Executive Summary

In order to contribute to fiscal stability in times of crisis the Spanish Government Royal Decree-Law 14/2012 states that students must pay between 15 and 25% of the cost of their university education. The report examines the effects of this change from several perspectives:

  1. From the viewpoint of the funding of public universities in Catalonia, public transfers have been cut by 45% between 2009 and 2012, a decline equivalent to nine years in real terms. The total expenditure of public universities has been reduced by 21%, thanks to the sharp 47% rise of tuition fees paid by students.
  2. Due to the lack of analytical accounting, it is not possible to know the exact proportions of the costs of the university system that correspond to teaching and research expenses. However, on the basis of information of teaching hours at the University of Barcelona, this report estimates that the average cost of university teaching activities amounts to 59% of the total costs of public universities in Catalonia (within a potential variation range between a minimum of 49% and a maximum of 69%). According to this estimate, the proportion of the cost of teaching that is paid by students has risen from 21.6% in 2008 to 41.6% in 2012. There is great heterogeneity between universities, from 31% at the U. Pompeu Fabra to 56% at the U. Barcelona, but in all cases percentages are significantly higher than the 15-25% established by the Decree-Law 14/2012 for first enrolment in bachelor degrees.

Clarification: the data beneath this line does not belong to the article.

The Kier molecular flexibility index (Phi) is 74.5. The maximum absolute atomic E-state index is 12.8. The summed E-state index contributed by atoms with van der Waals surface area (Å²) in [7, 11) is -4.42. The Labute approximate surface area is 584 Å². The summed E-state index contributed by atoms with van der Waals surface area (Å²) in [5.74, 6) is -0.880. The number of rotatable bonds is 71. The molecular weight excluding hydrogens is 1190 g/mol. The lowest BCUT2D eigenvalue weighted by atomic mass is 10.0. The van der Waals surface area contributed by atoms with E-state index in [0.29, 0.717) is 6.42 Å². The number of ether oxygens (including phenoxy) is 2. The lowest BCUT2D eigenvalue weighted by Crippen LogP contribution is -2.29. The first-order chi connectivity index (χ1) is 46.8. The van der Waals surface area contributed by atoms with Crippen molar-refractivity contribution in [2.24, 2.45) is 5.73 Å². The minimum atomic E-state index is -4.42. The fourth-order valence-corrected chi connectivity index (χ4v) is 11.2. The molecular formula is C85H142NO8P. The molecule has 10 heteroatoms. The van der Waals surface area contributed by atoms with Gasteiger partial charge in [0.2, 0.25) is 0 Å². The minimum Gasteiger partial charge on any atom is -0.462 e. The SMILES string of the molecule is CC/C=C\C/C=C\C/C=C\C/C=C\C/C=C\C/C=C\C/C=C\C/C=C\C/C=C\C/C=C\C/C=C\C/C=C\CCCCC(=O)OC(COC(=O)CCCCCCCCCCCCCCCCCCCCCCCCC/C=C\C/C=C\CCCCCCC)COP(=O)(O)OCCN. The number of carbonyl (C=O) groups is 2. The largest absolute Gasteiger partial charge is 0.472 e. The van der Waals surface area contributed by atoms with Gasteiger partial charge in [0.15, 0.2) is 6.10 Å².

3. From a comparative perspective, university spending as a proportion of GDP is in Catalonia (0.8%) lower than the OECD average (1.27%). However, the cost per student is comparable to the OECD average, and is lower than in most European countries. This contrast is explained by the fact that the number of students is lower in Catalonia than in the OECD, both as a share of the total population and (to a lesser extent) of the population 20 to 29 years old. This denies that “over-education” is at stake in Catalonia.
  4. The shift in the funding model of public universities places the Catalan case near a small number of English-speaking countries where a high proportion of university costs are paid by the students, and far from most European countries, or elsewhere in the World, where students are paying less than 15% or 0%. It has also widened the gap between Catalonia and Spain in this regard.

The cuts on university public spending have moved Catalonia back to levels close to the beginning of the century. This policy may be the cause that has stopped the increase in the percentatge of students, which has started to decrease from 2011 onwards (an unprecedented event since 1970, and probably since the years after the Spanish Civil War). This involves a reversal of the convergence trend with most European countries, which have a higher proportion of university students and cover their expenditure essentially with public funds. If this divergence keeps going on, we are in danger of a regression that would push us away from the high investment in talent and university research needed to pave the way for an alternative economic model for our country, able to go beyond construction and tourism. In spite of the already limited number of university students, Catalonia may be reducing them even further by making them pay 42% of their teaching. The low university expenditure in terms of GDP shows that this is not due to a lack of capacity to pay more and better universities.

Categories: Report


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